I tour and race on a set of Pomoca Race Pro skins, and despite what you would naturally think, they actually have pretty good grip. In the Imperial Challenge in Breckenridge, there is a section just below the top of the T-Bar which is very icy and steep. As I was going up, the racers around me were losing grip, sliding all over the place, and generally dropping like flies. I went straight up without so much as a single slip. They’re a great choice so long as you can live without a tail attachment (which has never given me a problem either).

  6. Lou Dawson 2 August 4th, 2014 4:43 pm

    I think much of my ski touring could be done without a tail fix, am planning on revisiting that during this coming winter. Can always fallback with duct tape or a lash strap. On the other hand, if your skin _does_ come off and it’s 25 below zero Fahrenheit, a tail fix can be fairly useful… Lou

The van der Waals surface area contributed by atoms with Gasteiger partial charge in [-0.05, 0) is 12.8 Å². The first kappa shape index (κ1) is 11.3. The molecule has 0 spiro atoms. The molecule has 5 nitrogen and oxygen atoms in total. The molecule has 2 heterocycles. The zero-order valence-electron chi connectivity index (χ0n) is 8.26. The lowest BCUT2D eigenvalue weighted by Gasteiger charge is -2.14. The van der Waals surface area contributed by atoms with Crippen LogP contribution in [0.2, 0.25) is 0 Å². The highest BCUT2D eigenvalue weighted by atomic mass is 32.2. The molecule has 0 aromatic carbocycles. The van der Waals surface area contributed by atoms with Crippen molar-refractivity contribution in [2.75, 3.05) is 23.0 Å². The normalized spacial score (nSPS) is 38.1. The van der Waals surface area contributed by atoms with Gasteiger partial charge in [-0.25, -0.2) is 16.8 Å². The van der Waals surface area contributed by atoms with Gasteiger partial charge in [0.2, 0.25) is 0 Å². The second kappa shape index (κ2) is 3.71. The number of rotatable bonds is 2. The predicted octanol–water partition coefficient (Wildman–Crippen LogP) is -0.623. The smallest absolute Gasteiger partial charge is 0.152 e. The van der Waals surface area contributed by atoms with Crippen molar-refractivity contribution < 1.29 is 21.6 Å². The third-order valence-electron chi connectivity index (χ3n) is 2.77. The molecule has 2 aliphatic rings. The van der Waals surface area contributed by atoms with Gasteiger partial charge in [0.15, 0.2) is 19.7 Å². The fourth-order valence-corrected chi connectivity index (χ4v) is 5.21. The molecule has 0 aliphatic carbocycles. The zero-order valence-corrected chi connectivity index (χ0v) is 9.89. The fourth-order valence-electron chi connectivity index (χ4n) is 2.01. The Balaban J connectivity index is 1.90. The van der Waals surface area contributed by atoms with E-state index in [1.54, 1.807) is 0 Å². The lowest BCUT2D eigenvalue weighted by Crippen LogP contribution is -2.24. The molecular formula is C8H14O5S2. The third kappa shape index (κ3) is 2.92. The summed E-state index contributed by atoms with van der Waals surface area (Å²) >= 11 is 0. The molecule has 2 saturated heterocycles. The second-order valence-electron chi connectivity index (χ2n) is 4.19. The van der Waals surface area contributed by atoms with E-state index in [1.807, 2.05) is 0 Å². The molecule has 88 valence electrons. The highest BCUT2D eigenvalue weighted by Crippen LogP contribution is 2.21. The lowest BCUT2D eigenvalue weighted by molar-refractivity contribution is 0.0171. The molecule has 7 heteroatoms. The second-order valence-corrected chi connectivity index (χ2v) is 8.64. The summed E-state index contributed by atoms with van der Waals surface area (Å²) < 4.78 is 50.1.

7. Nick S August 5th, 2014 10:17 am

    Lou, One nice thing about the “American” glue is that as you mentioned it sticks better in cold temperatures. A huge factor during cold Colorado skimo races where none of us have tail clips, and skin failure is a common occurance. If you give the clip-less thing a go next season (which also improves glide, and weight) you may find that you like the sticky American glue too, especial on those cold mornings. Rosignols’ pre cut skins are also pomoca, I believe the 70/30 baseline blend.

  8. Lou Dawson August 5th, 2014 12:13 pm

    Understood!

  9. stefanon turk August 6th, 2014 12:36 am

    the metal wire attachment on the tip is too weak and slim and easy to be cutted if you touch it with the skis edges (can happen when you turn) it happened to me the third time i was using them